Xcel Energy Inc., a utility provider, also discusses climate in the Business section of the 10-K, using the graphic shown here to illustrate how its carbon reduction goals align with the widely accepted Paris Agreement goal to reduce emissions to a 1.5°C scenario (pg. 6).
As a third example, Boston Properties, Inc., a real estate investment trust, includes an ESG section in the Business overview of its 2021 10-K, sharing energy and water data per SASB recommendations as well as providing disclosures in alignment with the TCFD framework, including outlining physical and transition risks associated with climate change (pgs. 13-17).
Risk Factors (Item 1A)
Just a few years ago, climate change-related risks were mostly identified within a larger risk category in the 10-K, such as natural disasters and legal risks. Some companies still take this approach. However, many companies are moving toward including a standalone climate risk section in Item 1A. Regardless of where companies discuss climate risk, it is important to note that, overall, the proportion of companies identifying climate-related risk as a risk nearly doubled in filings filed between 2021 and 2022, with the financials, industrials, information technology, real estate, and materials sectors being the most likely to release such information. Additionally, whether the disclosures are included in other sections or on their own, companies are clearly framing up the significant implications of climate risk for many aspects of their businesses.
Climate as a supply chain risk
Stanley Black & Decker, Inc., a manufacturer of cutlery, industrial tools, and household hardware, for example, discusses climate issues in the first risk statement in Item 1A, noting the company’s risks associated with sourcing and manufacturing and highlighting the risk of finding suppliers that meet its environmental standards (pg. 10).
“The Company’s ability to find qualified suppliers who meet its standards, including a majority having carbon emission reduction targets, and supply products in a timely, cost-effective and efficient manner is a significant challenge with the increasing demand from customers, especially with respect to goods sourced from outside the U.S. For certain products, the Company may rely on one or very few suppliers.”
Climate as a legal and compliance risk
Amcor PLC, a global packaging company, discusses climate risks in its legal and compliance risk category explaining that the company sees heightened customer expectations as a threat if the company cannot meet the higher standards enforced by key customers (pg. 21).
“Many of our large, global customers are also committing to long-term targets to reduce greenhouse gas emissions within their supply chains. If we are unable to support customers in achieving these reductions, customers may seek out competitors who are better able to support such reductions. A failure, or perceived failure, to respond to expectations of all parties, including with meeting our own climate-related and other ESG target ambitions, could cause harm to our business and reputation and have a negative impact on the trading price of our common stock.”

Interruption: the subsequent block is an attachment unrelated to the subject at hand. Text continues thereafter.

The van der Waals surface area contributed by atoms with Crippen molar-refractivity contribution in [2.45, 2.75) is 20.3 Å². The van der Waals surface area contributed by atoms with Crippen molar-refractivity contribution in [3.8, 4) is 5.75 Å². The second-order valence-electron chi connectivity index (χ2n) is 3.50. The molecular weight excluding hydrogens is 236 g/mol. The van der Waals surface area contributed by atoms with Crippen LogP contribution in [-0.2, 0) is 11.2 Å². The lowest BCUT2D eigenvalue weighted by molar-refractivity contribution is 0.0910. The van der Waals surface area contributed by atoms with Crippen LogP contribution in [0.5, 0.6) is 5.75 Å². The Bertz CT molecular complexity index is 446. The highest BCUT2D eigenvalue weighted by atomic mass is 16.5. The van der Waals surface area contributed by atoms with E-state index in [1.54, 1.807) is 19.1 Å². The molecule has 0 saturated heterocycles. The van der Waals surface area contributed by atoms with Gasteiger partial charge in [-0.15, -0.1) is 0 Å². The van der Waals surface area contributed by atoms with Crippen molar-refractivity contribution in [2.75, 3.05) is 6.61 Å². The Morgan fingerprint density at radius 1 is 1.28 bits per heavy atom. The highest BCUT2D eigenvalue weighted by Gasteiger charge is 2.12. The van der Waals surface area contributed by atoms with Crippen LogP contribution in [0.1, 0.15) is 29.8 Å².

Climate risk as a standalone factor
When organizations choose to treat climate risk as a standalone factor, they can list it in the General Risk Factor section, as Adobe Inc., a computer software provider, has done in its 2021 10-K. The company includes a detailed statement with examples of potential risks related to the various locations where it operates as well as a statement of its alignment with TCFD (pg. 34).
“Climate change may have a long-term impact on our business.
[…] While we seek to partner with organizations that mitigate their business risks associated with climate change, we recognize that there are inherent risks wherever business is conducted. Access to clean water and reliable energy in the communities where we conduct our business, whether for our offices or for our vendors, is a priority. Our major sites in California, Utah and India are vulnerable to climate change effects. For example, in California, increasing intensity of drought throughout the state and annual periods of wildfire danger increase the probability of planned power outages in the communities where we work and live. While this danger has a low-assessed risk of disrupting normal business operations, it has the potential impact on employees’ abilities to commute to work or to work from home and stay connected effectively. Climate-related events, including the increasing frequency of extreme weather events and their impact on U.S., India and other major regions’ critical infrastructure, have the potential to disrupt our business, our third-party suppliers, and/or the business of our customers, and may cause us to experience higher attrition, losses, and additional costs to maintain or resume operations. To accurately assess and take potential proactive action as appropriate, Adobe is aligned with the guidelines of the Financial Stability Board’s Task Force on Climate-related Financial Disclosures recommendations and the Sustainability Accounting Standards Board environmental metrics.”